Octagonal House Style
A very unusual house style was briefly popular in the late 1800’s – the Octagon Style. If you’ve never seen an octagonal house or even heard of such a thing, that’s not surprising – only a few thousand Octagonal Style homes were ever built.
Most were in New York, Massachusetts, Pennsylvania, and Michigan, and only a few hundred (if that many) survive today.
A house shaped like an octagon doesn’t seem like it would be very practical on the inside. Four-cornered rooms have 90-degree angles, which fits square and rectangular furniture well, but rooms with 45-degree angles – not so much. And when you look at an octagonal floor plan – like the one below – you’ll see the left-over spaces and awkward corners that can result from putting a square room in an octagonal plan.
So what was Octagonal Style all about and why was it popular? The credit goes to a Phrenologist from New York, Orson Squire Fowler.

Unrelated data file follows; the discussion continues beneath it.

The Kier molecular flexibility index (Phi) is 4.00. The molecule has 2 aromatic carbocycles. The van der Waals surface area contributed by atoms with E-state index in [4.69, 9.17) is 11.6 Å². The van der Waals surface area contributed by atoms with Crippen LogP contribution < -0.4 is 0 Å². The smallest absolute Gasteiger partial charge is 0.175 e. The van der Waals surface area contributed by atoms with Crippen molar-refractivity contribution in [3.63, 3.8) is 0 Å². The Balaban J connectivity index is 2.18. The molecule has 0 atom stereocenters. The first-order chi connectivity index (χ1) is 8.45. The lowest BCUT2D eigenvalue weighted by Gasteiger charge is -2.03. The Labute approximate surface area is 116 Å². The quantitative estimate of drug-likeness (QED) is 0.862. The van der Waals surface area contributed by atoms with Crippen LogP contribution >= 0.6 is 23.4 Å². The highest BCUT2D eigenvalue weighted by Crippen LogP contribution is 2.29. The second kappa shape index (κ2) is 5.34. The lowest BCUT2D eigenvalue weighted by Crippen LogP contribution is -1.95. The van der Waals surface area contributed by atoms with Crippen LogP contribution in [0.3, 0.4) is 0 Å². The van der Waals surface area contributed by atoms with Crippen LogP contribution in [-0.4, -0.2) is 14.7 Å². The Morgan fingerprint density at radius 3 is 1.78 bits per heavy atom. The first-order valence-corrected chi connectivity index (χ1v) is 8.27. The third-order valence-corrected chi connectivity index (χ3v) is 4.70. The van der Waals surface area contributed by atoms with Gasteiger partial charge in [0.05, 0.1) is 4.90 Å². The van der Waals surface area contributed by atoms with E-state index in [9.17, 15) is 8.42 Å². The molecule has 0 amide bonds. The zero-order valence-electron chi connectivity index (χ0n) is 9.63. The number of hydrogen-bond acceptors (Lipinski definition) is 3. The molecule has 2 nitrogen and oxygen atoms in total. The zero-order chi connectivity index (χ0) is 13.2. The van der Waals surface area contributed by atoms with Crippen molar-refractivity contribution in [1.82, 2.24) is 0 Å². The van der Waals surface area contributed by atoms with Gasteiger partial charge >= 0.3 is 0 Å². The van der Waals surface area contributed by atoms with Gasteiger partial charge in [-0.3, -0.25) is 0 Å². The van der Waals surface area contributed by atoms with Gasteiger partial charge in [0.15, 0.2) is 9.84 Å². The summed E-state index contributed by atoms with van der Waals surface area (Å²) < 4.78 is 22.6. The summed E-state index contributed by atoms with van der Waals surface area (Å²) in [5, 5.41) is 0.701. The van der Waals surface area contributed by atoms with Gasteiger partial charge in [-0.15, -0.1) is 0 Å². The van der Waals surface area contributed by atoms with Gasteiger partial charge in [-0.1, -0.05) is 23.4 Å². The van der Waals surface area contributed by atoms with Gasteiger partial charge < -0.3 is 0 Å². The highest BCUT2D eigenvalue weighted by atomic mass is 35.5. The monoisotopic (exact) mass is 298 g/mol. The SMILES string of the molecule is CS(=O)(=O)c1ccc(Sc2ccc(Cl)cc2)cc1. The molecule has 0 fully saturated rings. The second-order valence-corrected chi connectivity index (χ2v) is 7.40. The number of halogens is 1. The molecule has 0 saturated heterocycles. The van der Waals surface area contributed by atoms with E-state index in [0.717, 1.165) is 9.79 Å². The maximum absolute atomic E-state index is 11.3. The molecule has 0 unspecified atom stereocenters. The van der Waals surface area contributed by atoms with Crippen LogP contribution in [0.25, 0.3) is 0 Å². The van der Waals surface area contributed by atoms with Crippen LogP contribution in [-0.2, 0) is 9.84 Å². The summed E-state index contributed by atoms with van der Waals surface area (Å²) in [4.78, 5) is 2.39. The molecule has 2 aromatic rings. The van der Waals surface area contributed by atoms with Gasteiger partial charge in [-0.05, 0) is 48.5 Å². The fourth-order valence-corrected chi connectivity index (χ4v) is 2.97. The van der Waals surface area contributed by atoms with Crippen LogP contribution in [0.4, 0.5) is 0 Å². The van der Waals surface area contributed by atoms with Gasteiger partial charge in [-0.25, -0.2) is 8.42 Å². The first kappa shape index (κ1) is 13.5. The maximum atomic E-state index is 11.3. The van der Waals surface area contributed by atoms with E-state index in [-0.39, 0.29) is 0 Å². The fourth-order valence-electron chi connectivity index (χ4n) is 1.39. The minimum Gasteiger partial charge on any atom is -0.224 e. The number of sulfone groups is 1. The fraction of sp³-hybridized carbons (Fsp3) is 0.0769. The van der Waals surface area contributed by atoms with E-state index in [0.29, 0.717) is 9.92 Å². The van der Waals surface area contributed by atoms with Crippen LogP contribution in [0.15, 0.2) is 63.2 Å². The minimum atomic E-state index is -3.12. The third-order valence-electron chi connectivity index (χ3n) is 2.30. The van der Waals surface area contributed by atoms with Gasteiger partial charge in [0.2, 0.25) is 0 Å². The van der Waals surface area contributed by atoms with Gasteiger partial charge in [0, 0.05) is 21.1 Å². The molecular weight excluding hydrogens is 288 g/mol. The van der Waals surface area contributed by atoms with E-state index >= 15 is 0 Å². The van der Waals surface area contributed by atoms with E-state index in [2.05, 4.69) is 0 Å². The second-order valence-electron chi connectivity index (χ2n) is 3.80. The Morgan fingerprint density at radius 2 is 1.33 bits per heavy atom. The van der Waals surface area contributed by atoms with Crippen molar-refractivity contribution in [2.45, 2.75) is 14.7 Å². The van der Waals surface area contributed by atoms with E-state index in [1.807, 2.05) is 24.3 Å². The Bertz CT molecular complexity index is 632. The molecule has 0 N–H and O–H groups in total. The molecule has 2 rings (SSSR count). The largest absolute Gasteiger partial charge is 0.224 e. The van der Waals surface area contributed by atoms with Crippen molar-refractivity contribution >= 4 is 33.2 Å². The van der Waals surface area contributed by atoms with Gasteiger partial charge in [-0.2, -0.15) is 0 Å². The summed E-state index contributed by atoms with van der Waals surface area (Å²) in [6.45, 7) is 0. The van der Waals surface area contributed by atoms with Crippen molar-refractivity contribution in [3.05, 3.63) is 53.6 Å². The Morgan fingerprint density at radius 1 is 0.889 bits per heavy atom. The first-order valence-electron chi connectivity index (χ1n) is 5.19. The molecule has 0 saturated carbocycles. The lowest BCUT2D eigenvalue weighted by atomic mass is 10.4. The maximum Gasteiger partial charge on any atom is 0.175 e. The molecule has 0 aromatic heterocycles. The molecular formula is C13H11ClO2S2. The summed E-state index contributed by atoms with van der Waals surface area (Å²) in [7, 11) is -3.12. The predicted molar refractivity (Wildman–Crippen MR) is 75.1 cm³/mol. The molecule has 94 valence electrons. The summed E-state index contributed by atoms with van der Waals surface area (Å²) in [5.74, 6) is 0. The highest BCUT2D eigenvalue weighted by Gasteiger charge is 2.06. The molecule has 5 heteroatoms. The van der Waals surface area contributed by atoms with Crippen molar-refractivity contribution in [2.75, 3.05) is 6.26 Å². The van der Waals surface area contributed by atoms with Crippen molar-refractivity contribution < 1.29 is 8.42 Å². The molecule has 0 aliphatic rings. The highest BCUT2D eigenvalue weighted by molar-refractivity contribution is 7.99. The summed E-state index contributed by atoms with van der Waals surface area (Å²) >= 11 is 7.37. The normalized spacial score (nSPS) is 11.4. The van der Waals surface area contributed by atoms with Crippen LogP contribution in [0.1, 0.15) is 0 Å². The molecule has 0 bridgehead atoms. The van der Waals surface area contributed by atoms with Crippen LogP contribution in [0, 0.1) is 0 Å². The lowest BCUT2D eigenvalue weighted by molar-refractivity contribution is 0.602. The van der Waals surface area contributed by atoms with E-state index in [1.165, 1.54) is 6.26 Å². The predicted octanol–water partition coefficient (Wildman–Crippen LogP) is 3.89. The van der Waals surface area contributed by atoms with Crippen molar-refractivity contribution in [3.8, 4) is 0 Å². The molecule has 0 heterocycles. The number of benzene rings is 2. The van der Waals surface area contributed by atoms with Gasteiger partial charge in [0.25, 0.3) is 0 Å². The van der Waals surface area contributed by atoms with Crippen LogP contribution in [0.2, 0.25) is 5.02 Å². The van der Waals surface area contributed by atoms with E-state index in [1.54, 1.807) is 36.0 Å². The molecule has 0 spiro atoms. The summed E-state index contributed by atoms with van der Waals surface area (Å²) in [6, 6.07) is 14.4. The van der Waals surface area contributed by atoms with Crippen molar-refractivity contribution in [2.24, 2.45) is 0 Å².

Phrenology – the study of bumps on the skull – was Fowler’s profession but he also had passions for vegetarianism and architecture. He came to believe that octagonal homes were superior to square and rectangular homes, and in 1848 published a widely read book, The Octagon House: A Home For All, which launched a small but significant period of octagonal home building.
Some of the few remaining octagonal homes have been restored and are open to the public, including this one in Watertown, Wisconsin, and considered a particularly well-planned octagon house.
Here’s an incredible high-style Victorian example, the Armour-Stiner house in Irvington, New York. To me this almost looks like the dome of the U.S. Capitol was cut off and plopped on the ground!
Closer to my home in central Ohio is this octagon, which was rescued from the wrecking ball and moved to a new site. A local organization took possession of the house and is planning a restoration – read more about the house here.
Octagon house style influenced other building types as well. The bank building in the two photos below was recently brought to my attention. On the outside it’s a half-octagon, but inside shows all eight sides. Interestingly, the bank was recently converted into a residence, and is up for sale! See more pictures of it here.
I’ve never designed an octagonal house, and probably never will – although a few years ago, I might have said I’d never design a circular house…